Colombia Flowers International Exports

Colombian Flower Exports Bloom on Valentine’s Day

Colombian flower exports into the United States reached their highest numbers last year and are expected to rise again ahead of Valentine’s Day celebrations across North America. Aside from coffee, coal and emeralds, Colombia’s cut flower industry represents a big share in the country’s exports and has continued to grow in recent years. Reaching a wide variety of destinations and adapting effectively to a pandemic have contributed to reaching record numbers.

Between January and November 2021, Colombian flower exporters reported their highest earnings in history, reaching $1.5 million, nearly a 20% growth over the year 2020 and surpassing the previous record of $1.4 million in 2019. This means that last year, almost 300,000 tonnes of flowers were shipped from Colombia.

 

Variety of flowers grown in Colombia. Image via El Espectador.

 

This year, both flower farmers and shipping companies are prepared to cover the increasing demand. Valentine’s Day, according to LATAM Cargo, represents their first peak of exports to North America, during which time more than 700 million flower stalks are sent abroad. To cover for the demand, weekly LATAM cargo flights from Colombia to Miami increase from 28 to 52 during late January to early February. However, not only the United States receives flowers from Colombia. Canada, the Netherlands, the United Kingdom, Japan, Spain, Russia, Chile, Poland and Australia are among Colombia’s top buyers in the cut flower market.

 

Chrysanthemums in a Colombian flower farm. Image via Oregon.live.

 

The main types of flowers that Colombia exports are roses, carnations, orchids, chrysanthemums, alstroemerias (also known as Peruvian lily), hydrangeas and lilies, out of which hundreds of varieties branch out. Long-stemmed roses are one of the most common picks for Valentine’s Day, whereas carnations become more common during Mother’s Day. But in order for Colombian freshly-picked flowers to arrive in great shape, they undergo rigorous farming, picking, storing and shipping procedures. They are mostly grown in greenhouses, usually built around airports to facilitate shipping, and are picked, stored and transported in weather-controlled rooms. Taking these flowers to Miami, one of the top importers, takes around 48 hours and usually one or two more days to reach retailers.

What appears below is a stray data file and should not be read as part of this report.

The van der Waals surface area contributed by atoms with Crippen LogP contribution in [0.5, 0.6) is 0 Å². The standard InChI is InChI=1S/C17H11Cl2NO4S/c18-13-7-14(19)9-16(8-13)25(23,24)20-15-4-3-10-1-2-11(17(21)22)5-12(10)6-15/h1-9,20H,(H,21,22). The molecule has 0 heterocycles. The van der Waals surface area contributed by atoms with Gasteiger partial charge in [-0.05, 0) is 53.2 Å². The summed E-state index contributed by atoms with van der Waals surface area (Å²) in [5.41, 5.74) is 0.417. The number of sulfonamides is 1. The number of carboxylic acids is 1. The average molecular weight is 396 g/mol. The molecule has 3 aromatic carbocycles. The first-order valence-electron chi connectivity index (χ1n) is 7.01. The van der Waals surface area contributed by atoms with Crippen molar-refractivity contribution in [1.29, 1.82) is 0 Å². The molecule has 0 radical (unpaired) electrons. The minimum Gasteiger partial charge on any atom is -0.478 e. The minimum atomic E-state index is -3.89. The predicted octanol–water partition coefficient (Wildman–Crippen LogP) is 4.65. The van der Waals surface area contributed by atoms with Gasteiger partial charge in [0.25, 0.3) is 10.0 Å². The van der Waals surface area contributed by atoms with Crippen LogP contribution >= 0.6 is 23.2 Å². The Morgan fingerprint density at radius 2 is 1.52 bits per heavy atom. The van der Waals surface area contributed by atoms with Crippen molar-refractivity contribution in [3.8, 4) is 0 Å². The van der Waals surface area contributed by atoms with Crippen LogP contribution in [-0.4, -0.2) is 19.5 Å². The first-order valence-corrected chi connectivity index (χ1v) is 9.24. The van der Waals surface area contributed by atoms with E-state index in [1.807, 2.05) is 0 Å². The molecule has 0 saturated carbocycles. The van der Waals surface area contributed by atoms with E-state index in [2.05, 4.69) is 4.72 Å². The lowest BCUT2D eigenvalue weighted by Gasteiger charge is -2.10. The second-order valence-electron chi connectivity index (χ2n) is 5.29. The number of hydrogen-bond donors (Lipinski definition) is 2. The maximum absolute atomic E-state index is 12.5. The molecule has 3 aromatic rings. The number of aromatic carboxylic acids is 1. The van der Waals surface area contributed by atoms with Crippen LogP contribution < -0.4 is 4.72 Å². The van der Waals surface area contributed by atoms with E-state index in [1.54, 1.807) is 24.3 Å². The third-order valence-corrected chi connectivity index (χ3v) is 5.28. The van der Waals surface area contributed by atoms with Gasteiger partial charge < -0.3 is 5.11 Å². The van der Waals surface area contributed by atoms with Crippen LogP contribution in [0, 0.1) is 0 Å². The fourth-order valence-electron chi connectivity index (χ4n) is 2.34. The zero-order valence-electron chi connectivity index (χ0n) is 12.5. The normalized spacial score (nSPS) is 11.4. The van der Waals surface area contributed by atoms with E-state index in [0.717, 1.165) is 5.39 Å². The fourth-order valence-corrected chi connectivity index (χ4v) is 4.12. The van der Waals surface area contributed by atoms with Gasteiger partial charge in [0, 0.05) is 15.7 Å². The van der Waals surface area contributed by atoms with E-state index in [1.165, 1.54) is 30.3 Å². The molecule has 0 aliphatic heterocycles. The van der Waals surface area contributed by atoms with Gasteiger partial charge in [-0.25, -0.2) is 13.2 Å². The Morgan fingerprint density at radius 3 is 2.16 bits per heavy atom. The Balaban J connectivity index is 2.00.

Infographic showing flower exports during Mother’s Day season. Image via La República.co.

 

Most of Colombia’s flower industry has settled in Cundinamarca and Antioquia, a perfect environment for flowers to grow and for farmers to sell abroad. The high plains of the Andes mountains, which can reach elevations of up to 8,700 feet, are near enough to the Equator to provide 12 hours of sunlight per day year-round and high enough to maintain a cool, pleasant climate for flowers regardless of the season. The soils, result of geological transformations throughout the years, also provide a humid, clay-rich environment that help flowers grow more consistently year round. And being only three hours away from Miami by plane, the Andean region has the perfect conditions to establish itself as the biggest flower exporter to the United States in the Americas.

 

Typical greenhouse used for flower farming in Colombia. Image source, Ascolflores, via El País.

 

COVID-19, which hurt both small and large businesses, did not leave a permanent mark on the Colombian flower industry. According to Augusto Solano, director of Asocolflores (Colombian Flower Exporters’ Association), flower exports only dropped 5% in the year 2020, when the pandemic hit businesses the hardest. The reason the industry was able to stay afloat was, he says, is that being isolated moved people to express their feelings in other ways. “Flowers are food for the soul, food for the spirit,” he added.

 

Colombian flower farmers. Image by El País.com.co.

 

Since the start of the pandemic, though, the flower industry quickly adopted safety measures, and was among the first to receive government authorization to continue operating. Flower farms installed plexiglass partitions, added more shifts and reduced the number of employees per shift. Their actions to slow the spread convinced the Colombian government to grant them authorization to continue working during the early months of the pandemic.

Thanks to the long array of importers and safety measures taken on time, the flower industry is far from wilting in times of financial uncertainty. In normal operations, a single flower farm can sell about $1.5 billion worth of roses, carnations and orchids. These flowers then reach destinations all across the United States, Europe, Asia, and even the African continent. For those who plan on celebrating Valentine’s Day or Mother’s Day with a bouquet of freshly-cut roses, there is a good chance that your flowers will be from Colombia.

 


Javier Cataño García | University of South Florida, Tampa

My name is Javier Cataño García and I am pursuing a M.A. in Spanish, with focus on linguistics and literature, at the University of South Florida, Tampa, where I also teach undergraduate Spanish courses. I was born and raised in Colombia, but I have lived in the United States since August 2021. I have always had a special interest in foreign languages and geography, and I am looking to channel that interest through Latina Republic. I also have some training and experience in English-Spanish translation and interpretation. Although my professional career has been centered in teaching, I enjoy delving into other areas such as music, cooking and journalism. I hope to find new directions in my career through Latina Republic.